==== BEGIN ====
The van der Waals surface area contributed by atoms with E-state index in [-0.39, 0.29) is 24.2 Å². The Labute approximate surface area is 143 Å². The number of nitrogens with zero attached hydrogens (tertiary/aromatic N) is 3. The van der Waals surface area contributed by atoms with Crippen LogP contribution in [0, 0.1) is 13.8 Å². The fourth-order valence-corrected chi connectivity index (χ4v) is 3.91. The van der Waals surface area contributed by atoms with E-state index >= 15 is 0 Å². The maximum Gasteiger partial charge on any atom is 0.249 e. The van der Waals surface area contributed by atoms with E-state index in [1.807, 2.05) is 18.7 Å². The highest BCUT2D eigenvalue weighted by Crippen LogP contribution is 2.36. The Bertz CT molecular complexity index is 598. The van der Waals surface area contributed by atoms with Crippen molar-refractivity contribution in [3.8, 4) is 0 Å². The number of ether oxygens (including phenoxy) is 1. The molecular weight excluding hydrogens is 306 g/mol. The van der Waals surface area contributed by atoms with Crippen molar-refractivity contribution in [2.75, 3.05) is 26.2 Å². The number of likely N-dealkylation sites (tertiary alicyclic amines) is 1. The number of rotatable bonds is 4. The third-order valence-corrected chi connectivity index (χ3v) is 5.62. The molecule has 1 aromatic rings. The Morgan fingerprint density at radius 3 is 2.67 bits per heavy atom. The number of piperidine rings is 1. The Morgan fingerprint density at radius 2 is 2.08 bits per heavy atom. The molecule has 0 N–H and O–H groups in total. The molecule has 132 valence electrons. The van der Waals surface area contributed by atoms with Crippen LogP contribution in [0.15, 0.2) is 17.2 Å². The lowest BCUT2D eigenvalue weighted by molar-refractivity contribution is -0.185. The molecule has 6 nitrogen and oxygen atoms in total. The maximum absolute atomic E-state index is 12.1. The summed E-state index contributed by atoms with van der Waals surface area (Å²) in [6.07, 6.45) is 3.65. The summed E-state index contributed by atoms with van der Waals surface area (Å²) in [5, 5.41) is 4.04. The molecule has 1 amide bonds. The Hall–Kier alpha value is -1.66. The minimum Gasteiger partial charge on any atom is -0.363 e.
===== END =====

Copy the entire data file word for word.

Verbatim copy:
The van der Waals surface area contributed by atoms with E-state index in [-0.39, 0.29) is 24.2 Å². The Labute approximate surface area is 143 Å². The number of nitrogens with zero attached hydrogens (tertiary/aromatic N) is 3. The van der Waals surface area contributed by atoms with Crippen LogP contribution in [0, 0.1) is 13.8 Å². The fourth-order valence-corrected chi connectivity index (χ4v) is 3.91. The van der Waals surface area contributed by atoms with E-state index >= 15 is 0 Å². The maximum Gasteiger partial charge on any atom is 0.249 e. The van der Waals surface area contributed by atoms with E-state index in [1.807, 2.05) is 18.7 Å². The highest BCUT2D eigenvalue weighted by Crippen LogP contribution is 2.36. The Bertz CT molecular complexity index is 598. The van der Waals surface area contributed by atoms with Crippen molar-refractivity contribution in [3.8, 4) is 0 Å². The number of ether oxygens (including phenoxy) is 1. The molecular weight excluding hydrogens is 306 g/mol. The van der Waals surface area contributed by atoms with Crippen molar-refractivity contribution in [2.75, 3.05) is 26.2 Å². The number of likely N-dealkylation sites (tertiary alicyclic amines) is 1. The number of rotatable bonds is 4. The third-order valence-corrected chi connectivity index (χ3v) is 5.62. The molecule has 1 aromatic rings. The Morgan fingerprint density at radius 3 is 2.67 bits per heavy atom. The number of piperidine rings is 1. The Morgan fingerprint density at radius 2 is 2.08 bits per heavy atom. The molecule has 0 N–H and O–H groups in total. The molecule has 132 valence electrons. The van der Waals surface area contributed by atoms with Crippen LogP contribution in [0.15, 0.2) is 17.2 Å². The lowest BCUT2D eigenvalue weighted by molar-refractivity contribution is -0.185. The molecule has 6 nitrogen and oxygen atoms in total. The maximum absolute atomic E-state index is 12.1. The summed E-state index contributed by atoms with van der Waals surface area (Å²) in [6.07, 6.45) is 3.65. The summed E-state index contributed by atoms with van der Waals surface area (Å²) in [5, 5.41) is 4.04. The molecule has 1 amide bonds. The Hall–Kier alpha value is -1.66. The minimum Gasteiger partial charge on any atom is -0.363 e.